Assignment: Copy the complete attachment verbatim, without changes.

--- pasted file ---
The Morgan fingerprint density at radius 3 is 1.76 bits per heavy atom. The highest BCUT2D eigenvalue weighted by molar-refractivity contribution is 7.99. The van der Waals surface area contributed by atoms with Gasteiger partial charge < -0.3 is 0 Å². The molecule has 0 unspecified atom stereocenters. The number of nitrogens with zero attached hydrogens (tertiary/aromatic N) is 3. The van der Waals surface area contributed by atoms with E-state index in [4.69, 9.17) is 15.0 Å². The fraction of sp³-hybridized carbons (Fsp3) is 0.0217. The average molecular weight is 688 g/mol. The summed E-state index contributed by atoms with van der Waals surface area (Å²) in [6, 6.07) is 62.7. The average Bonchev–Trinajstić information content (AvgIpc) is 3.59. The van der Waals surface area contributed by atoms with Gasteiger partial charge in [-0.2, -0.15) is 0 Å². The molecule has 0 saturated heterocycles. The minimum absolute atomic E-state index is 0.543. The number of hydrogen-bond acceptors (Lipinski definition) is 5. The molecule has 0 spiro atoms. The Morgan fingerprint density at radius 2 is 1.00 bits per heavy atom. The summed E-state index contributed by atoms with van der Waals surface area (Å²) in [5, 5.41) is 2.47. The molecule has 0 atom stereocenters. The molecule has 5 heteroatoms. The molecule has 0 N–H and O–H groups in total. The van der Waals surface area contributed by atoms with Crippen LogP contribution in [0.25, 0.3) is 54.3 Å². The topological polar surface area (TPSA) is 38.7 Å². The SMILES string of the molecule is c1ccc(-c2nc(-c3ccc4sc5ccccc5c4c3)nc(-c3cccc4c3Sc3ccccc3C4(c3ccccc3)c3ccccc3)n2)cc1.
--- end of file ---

The Morgan fingerprint density at radius 3 is 1.76 bits per heavy atom. The highest BCUT2D eigenvalue weighted by molar-refractivity contribution is 7.99. The van der Waals surface area contributed by atoms with Gasteiger partial charge < -0.3 is 0 Å². The molecule has 0 unspecified atom stereocenters. The number of nitrogens with zero attached hydrogens (tertiary/aromatic N) is 3. The van der Waals surface area contributed by atoms with E-state index in [4.69, 9.17) is 15.0 Å². The fraction of sp³-hybridized carbons (Fsp3) is 0.0217. The average molecular weight is 688 g/mol. The summed E-state index contributed by atoms with van der Waals surface area (Å²) in [6, 6.07) is 62.7. The average Bonchev–Trinajstić information content (AvgIpc) is 3.59. The van der Waals surface area contributed by atoms with Gasteiger partial charge in [-0.2, -0.15) is 0 Å². The molecule has 0 saturated heterocycles. The minimum absolute atomic E-state index is 0.543. The number of hydrogen-bond acceptors (Lipinski definition) is 5. The molecule has 0 spiro atoms. The Morgan fingerprint density at radius 2 is 1.00 bits per heavy atom. The summed E-state index contributed by atoms with van der Waals surface area (Å²) in [5, 5.41) is 2.47. The molecule has 0 atom stereocenters. The molecule has 5 heteroatoms. The molecule has 0 N–H and O–H groups in total. The van der Waals surface area contributed by atoms with Crippen LogP contribution in [0.25, 0.3) is 54.3 Å². The topological polar surface area (TPSA) is 38.7 Å². The SMILES string of the molecule is c1ccc(-c2nc(-c3ccc4sc5ccccc5c4c3)nc(-c3cccc4c3Sc3ccccc3C4(c3ccccc3)c3ccccc3)n2)cc1.